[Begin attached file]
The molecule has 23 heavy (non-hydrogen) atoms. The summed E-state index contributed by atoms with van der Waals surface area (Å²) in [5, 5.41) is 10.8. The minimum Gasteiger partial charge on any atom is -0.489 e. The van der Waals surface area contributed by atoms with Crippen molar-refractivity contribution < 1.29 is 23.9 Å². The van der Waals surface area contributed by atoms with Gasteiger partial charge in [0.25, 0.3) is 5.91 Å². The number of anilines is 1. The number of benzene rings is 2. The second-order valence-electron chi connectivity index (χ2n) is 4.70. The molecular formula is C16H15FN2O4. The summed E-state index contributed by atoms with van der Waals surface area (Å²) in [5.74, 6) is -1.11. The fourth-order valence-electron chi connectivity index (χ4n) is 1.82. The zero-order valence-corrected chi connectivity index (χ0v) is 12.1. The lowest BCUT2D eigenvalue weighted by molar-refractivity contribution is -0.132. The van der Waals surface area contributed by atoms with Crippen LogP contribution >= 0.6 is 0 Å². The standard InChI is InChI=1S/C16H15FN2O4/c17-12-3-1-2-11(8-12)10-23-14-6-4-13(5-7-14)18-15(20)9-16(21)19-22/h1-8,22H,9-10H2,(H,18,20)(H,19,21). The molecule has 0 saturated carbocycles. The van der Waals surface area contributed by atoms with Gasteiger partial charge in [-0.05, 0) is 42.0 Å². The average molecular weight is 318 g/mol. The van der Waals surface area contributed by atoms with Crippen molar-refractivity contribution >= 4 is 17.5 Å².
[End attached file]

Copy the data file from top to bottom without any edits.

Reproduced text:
The molecule has 23 heavy (non-hydrogen) atoms. The summed E-state index contributed by atoms with van der Waals surface area (Å²) in [5, 5.41) is 10.8. The minimum Gasteiger partial charge on any atom is -0.489 e. The van der Waals surface area contributed by atoms with Crippen molar-refractivity contribution < 1.29 is 23.9 Å². The van der Waals surface area contributed by atoms with Gasteiger partial charge in [0.25, 0.3) is 5.91 Å². The number of anilines is 1. The number of benzene rings is 2. The second-order valence-electron chi connectivity index (χ2n) is 4.70. The molecular formula is C16H15FN2O4. The summed E-state index contributed by atoms with van der Waals surface area (Å²) in [5.74, 6) is -1.11. The fourth-order valence-electron chi connectivity index (χ4n) is 1.82. The zero-order valence-corrected chi connectivity index (χ0v) is 12.1. The lowest BCUT2D eigenvalue weighted by molar-refractivity contribution is -0.132. The van der Waals surface area contributed by atoms with Crippen LogP contribution >= 0.6 is 0 Å². The standard InChI is InChI=1S/C16H15FN2O4/c17-12-3-1-2-11(8-12)10-23-14-6-4-13(5-7-14)18-15(20)9-16(21)19-22/h1-8,22H,9-10H2,(H,18,20)(H,19,21). The molecule has 0 saturated carbocycles. The van der Waals surface area contributed by atoms with Gasteiger partial charge in [-0.05, 0) is 42.0 Å². The average molecular weight is 318 g/mol. The van der Waals surface area contributed by atoms with Crippen molar-refractivity contribution >= 4 is 17.5 Å².